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Jeg lærte at det er svært at balancere når man – de såvel som jeg – bliver vred over den lidelse vi ser uskyldige udsættes for. Og at man let kommer til at tage parti i kampens hede for den ene eller den anden part i stedet for måske at tage afstand fra alles vold.

At det kan være svært at have alle fakta på plads (og at vide hvad der er empirisk holdbart og hvad der er fordrejning) inden man tager stilling og mobiliserer opinion. Aktivisme går jo gerne gå lidt hurtigere end det dér 5-10 årige forskningsprojekt.

At MS ikke – som jeg havde fået indtrykket af – har et markedførings-firma, der hjælper dem med den stil, de har på hjemmesiden, på blogger og i taler; det er deres egne folks måde at gøre det på.

At de er dybt bekymrede over at mennesker føler så stor magtesløshed og at det vigtigt at organisationer som MS forsøger at skabe møder, pladser og forløb hvor denne magtesløshed – der er så farlig for demokratiet – kan erstattes af fællesskaber og konstruktiv aktivitet.

Og at MS så at sige arbejder med sig selv og har en løbende intern debat om både form og indhold i kampagner.

Jeg følte både åbenhed og respekt og det er jeg glad for.

Derfor delte jeg også lidt af min erfaring med hensyn til hvordan man kan analysere de underliggende konflikter, som volden er symptomer. Jeg mener at symptom-diskussioner let leder til golde debatter om skyld. Det ville være bedre at fokusere mere på konflikternes karakter over tid end på “hvem der er værst” til at bruge vold – fordi symptom- og skylddiskussioner ikke kan lede frem til dialoger om fredens muligheder.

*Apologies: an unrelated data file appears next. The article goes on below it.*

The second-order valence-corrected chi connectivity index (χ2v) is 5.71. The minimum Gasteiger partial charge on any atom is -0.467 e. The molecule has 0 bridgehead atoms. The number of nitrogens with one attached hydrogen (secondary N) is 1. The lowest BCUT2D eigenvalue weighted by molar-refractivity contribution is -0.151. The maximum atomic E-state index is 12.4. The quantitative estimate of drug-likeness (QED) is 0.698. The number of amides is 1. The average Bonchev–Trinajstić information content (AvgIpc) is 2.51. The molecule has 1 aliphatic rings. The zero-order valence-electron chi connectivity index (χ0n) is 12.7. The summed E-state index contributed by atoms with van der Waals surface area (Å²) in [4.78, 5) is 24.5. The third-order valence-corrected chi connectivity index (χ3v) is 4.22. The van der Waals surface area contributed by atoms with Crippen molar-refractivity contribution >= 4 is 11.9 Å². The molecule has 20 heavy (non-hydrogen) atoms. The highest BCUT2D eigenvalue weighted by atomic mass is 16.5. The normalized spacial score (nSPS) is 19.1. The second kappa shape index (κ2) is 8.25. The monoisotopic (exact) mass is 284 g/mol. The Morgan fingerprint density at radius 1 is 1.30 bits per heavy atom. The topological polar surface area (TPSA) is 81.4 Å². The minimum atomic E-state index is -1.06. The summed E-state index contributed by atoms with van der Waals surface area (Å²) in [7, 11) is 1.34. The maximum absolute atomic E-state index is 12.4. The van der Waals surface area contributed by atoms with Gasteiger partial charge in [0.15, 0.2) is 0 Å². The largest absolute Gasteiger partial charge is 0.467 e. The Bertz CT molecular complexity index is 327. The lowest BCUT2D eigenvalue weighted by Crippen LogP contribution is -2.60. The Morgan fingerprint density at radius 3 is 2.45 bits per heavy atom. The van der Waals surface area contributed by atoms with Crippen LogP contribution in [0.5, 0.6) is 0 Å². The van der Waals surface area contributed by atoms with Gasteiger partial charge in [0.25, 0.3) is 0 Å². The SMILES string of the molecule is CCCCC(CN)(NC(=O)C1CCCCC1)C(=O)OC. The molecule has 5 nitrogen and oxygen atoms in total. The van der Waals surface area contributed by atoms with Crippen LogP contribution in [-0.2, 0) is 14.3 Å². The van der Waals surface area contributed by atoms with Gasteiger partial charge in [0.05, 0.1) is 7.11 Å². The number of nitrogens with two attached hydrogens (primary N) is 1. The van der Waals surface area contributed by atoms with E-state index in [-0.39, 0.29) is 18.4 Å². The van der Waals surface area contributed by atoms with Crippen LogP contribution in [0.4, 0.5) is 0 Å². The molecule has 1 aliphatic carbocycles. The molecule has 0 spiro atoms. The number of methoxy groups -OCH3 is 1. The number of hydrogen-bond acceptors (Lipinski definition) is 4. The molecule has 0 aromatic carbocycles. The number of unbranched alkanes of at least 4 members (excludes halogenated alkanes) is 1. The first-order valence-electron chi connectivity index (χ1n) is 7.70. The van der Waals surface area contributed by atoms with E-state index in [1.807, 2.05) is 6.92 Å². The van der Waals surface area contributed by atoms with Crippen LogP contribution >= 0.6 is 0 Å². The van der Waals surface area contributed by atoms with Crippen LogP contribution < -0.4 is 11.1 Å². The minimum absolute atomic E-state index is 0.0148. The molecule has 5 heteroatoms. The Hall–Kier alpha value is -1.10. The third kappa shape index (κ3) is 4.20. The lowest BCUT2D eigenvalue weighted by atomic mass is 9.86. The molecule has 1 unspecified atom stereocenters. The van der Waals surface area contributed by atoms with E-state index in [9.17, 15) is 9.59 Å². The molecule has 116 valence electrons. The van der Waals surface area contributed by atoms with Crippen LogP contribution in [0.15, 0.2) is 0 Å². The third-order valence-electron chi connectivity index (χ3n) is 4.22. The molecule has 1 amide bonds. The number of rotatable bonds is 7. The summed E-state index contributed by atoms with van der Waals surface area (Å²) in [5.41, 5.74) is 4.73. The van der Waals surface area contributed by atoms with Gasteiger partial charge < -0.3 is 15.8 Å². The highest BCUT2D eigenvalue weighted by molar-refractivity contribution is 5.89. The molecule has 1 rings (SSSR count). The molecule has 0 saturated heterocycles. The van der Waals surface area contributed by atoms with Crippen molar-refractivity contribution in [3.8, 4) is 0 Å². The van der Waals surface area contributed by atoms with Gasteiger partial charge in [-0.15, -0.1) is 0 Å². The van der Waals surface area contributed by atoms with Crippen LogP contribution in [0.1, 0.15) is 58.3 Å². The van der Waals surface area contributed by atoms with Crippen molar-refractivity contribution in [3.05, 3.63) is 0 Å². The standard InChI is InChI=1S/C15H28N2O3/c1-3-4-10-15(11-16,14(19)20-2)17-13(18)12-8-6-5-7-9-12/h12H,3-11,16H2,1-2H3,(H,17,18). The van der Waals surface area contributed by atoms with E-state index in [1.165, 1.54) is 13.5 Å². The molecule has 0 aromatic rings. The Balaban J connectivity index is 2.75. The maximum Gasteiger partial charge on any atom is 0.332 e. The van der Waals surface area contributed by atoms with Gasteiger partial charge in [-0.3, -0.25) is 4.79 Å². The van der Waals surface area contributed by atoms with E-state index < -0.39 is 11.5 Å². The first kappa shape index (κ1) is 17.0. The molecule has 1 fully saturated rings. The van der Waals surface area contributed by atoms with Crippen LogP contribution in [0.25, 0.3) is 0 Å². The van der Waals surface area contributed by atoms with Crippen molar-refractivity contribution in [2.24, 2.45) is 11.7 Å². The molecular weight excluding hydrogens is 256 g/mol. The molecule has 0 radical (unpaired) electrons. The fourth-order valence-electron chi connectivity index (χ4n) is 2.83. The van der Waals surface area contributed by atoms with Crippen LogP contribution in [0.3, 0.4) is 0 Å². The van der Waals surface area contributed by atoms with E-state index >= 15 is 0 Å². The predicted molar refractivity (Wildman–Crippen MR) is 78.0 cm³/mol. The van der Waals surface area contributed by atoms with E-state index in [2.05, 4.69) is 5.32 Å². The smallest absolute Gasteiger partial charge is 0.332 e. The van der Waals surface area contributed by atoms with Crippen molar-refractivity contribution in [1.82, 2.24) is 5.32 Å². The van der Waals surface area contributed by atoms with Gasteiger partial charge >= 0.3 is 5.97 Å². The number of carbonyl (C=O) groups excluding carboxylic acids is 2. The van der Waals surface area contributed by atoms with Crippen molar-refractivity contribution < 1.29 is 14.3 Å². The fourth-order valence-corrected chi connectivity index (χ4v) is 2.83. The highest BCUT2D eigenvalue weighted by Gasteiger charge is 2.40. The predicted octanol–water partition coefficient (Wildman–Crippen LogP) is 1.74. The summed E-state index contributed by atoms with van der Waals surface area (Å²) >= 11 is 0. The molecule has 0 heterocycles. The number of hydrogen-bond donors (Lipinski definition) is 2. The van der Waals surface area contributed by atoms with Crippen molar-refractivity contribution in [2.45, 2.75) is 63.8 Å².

Og at det er freden, der er MS’ historie eller essens og ligger både Tim Whyte og Helle Munch Ravnborg varmt om hjertet – ja det er der jo ingen tvivl om.

Jeg foreslog så nogle konkrete ting som jeg mener MS måske kunne tænke over og måske gøre fremover og at det er vigtigt at være for nogen eller noget snarere end at være imod – og de blev opfattet med stor interesse.

Så meget at vi blev enige om at mødes igen når jeg er hjemme fra næste rejse til Syrien.

Dét ser jeg meget frem til. Så tak for idag, kære venner.

• • •

Mellemfolkeligt Samvirkes nye stil og måden at håndtere Syrien på bør blive en parentes i organisationens liv. For der må være tale om enten uvidenhed eller uhæderlighed.

Mellemfolkeligt Samvirke er slået ind på den amerikansk inspirerede linje med professionel markedsføring, reklamesprog og iscenesat aktivisme samt – og ikke mindst – en bestemt politisk holdning vedrørende visse internationale spørgsmål.

 

Den nye humanitære industri

Det er muligvis en del af den nye humanitære industri hvor regeringer, humanitære og menneskerettigheds-organisationer samt medier gør fælles sag vedrørende krigszoner. Det indebærer selvsagt at “N” i NGO, Non-Governmental Organisations, kommer til at stå for “Near” og ikke “Non.”

Civilsamfundet tenderer at udhules og demokratisk dialog mellem folk og regering forsvinder. Langsomt men sikkert.

Organisationer som Læger Uden Grænser og Human Rights Watch påtager sig roller som både partiske medier i felt og politiske eksperter og gør det politisk korrekt i forhold til især vestlige militære interventioner.

Det er altsammen affødt af den kendte men tvivlsomme doktrin om humanitær intervention eller Responsibility to Protect (R2P) – hvor spørgsmålet i en begrænset verden er: Intervention hvor? Mod eller med hvem? Af hvem? Vil vi gøre mere skade end gavn? Og hvor gider vi ikke intervenere?

Svaret på det sidste er: dér hvor største menneskelig behov findes og hvor der samtidig ikke findes strategiske interesser eller mulighed for at bruge våben.